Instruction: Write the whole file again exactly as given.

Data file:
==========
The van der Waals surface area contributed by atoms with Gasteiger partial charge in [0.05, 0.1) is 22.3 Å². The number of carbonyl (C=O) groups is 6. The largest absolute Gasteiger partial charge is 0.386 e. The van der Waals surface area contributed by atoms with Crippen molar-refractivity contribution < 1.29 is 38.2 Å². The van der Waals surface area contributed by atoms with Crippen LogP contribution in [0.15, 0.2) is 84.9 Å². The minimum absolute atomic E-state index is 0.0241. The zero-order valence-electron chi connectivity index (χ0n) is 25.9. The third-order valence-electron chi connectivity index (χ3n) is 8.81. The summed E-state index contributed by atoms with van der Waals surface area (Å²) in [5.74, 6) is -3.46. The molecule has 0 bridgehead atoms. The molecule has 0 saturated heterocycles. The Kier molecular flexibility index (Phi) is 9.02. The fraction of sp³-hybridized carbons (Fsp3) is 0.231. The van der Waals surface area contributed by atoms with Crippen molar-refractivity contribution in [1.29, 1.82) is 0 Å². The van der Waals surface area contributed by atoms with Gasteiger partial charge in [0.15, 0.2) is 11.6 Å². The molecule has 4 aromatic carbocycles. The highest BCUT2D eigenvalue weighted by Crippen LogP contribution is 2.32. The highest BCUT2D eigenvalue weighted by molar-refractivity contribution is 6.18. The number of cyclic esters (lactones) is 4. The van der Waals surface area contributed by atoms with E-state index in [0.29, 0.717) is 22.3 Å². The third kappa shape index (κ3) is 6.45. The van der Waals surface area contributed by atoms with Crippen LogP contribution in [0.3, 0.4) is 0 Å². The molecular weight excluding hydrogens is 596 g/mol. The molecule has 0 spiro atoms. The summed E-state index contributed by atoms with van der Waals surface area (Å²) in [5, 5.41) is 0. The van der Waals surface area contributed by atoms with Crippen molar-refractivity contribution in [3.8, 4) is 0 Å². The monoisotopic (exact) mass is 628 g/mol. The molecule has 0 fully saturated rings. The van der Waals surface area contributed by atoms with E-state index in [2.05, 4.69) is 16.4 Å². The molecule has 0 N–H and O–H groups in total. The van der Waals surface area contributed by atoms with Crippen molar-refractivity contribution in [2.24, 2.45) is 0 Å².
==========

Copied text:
The van der Waals surface area contributed by atoms with Gasteiger partial charge in [0.05, 0.1) is 22.3 Å². The number of carbonyl (C=O) groups is 6. The largest absolute Gasteiger partial charge is 0.386 e. The van der Waals surface area contributed by atoms with Crippen molar-refractivity contribution < 1.29 is 38.2 Å². The van der Waals surface area contributed by atoms with Crippen LogP contribution in [0.15, 0.2) is 84.9 Å². The minimum absolute atomic E-state index is 0.0241. The zero-order valence-electron chi connectivity index (χ0n) is 25.9. The third-order valence-electron chi connectivity index (χ3n) is 8.81. The summed E-state index contributed by atoms with van der Waals surface area (Å²) in [5.74, 6) is -3.46. The molecule has 0 bridgehead atoms. The molecule has 0 saturated heterocycles. The Kier molecular flexibility index (Phi) is 9.02. The fraction of sp³-hybridized carbons (Fsp3) is 0.231. The van der Waals surface area contributed by atoms with Crippen molar-refractivity contribution in [1.29, 1.82) is 0 Å². The van der Waals surface area contributed by atoms with Gasteiger partial charge in [0.15, 0.2) is 11.6 Å². The molecule has 4 aromatic carbocycles. The highest BCUT2D eigenvalue weighted by Crippen LogP contribution is 2.32. The highest BCUT2D eigenvalue weighted by molar-refractivity contribution is 6.18. The number of cyclic esters (lactones) is 4. The van der Waals surface area contributed by atoms with E-state index in [0.29, 0.717) is 22.3 Å². The third kappa shape index (κ3) is 6.45. The van der Waals surface area contributed by atoms with Crippen LogP contribution in [0.3, 0.4) is 0 Å². The molecular weight excluding hydrogens is 596 g/mol. The molecule has 0 spiro atoms. The summed E-state index contributed by atoms with van der Waals surface area (Å²) in [5, 5.41) is 0. The van der Waals surface area contributed by atoms with Crippen molar-refractivity contribution in [3.8, 4) is 0 Å². The monoisotopic (exact) mass is 628 g/mol. The molecule has 0 fully saturated rings. The van der Waals surface area contributed by atoms with E-state index in [2.05, 4.69) is 16.4 Å². The molecule has 0 N–H and O–H groups in total. The van der Waals surface area contributed by atoms with Crippen molar-refractivity contribution in [2.24, 2.45) is 0 Å².